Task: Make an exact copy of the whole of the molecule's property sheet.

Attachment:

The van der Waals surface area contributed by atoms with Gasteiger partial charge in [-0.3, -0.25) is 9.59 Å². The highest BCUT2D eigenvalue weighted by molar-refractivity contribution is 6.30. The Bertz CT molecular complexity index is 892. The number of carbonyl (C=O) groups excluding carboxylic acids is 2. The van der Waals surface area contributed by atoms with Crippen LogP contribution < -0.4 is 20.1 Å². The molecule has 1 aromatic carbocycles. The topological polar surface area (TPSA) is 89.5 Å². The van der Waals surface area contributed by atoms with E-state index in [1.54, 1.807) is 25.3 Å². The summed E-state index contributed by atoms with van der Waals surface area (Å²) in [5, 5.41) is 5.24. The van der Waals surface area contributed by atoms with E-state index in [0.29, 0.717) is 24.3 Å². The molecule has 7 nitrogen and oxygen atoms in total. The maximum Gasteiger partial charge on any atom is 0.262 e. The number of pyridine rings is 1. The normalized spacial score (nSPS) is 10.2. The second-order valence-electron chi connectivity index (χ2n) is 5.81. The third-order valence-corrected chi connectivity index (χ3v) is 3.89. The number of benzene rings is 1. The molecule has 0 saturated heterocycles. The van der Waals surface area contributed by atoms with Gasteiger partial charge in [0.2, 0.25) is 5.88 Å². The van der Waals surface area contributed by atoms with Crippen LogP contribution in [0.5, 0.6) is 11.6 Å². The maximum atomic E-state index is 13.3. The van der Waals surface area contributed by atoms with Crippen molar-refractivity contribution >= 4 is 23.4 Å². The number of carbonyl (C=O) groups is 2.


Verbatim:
The van der Waals surface area contributed by atoms with Gasteiger partial charge in [-0.3, -0.25) is 9.59 Å². The highest BCUT2D eigenvalue weighted by molar-refractivity contribution is 6.30. The Bertz CT molecular complexity index is 892. The number of carbonyl (C=O) groups excluding carboxylic acids is 2. The van der Waals surface area contributed by atoms with Crippen LogP contribution < -0.4 is 20.1 Å². The molecule has 1 aromatic carbocycles. The topological polar surface area (TPSA) is 89.5 Å². The van der Waals surface area contributed by atoms with E-state index in [1.54, 1.807) is 25.3 Å². The summed E-state index contributed by atoms with van der Waals surface area (Å²) in [5, 5.41) is 5.24. The van der Waals surface area contributed by atoms with E-state index in [0.29, 0.717) is 24.3 Å². The molecule has 7 nitrogen and oxygen atoms in total. The maximum Gasteiger partial charge on any atom is 0.262 e. The number of pyridine rings is 1. The normalized spacial score (nSPS) is 10.2. The second-order valence-electron chi connectivity index (χ2n) is 5.81. The third-order valence-corrected chi connectivity index (χ3v) is 3.89. The number of benzene rings is 1. The molecule has 0 saturated heterocycles. The van der Waals surface area contributed by atoms with Gasteiger partial charge in [0.2, 0.25) is 5.88 Å². The van der Waals surface area contributed by atoms with Crippen LogP contribution in [0.5, 0.6) is 11.6 Å². The maximum atomic E-state index is 13.3. The van der Waals surface area contributed by atoms with Crippen molar-refractivity contribution >= 4 is 23.4 Å². The number of carbonyl (C=O) groups is 2.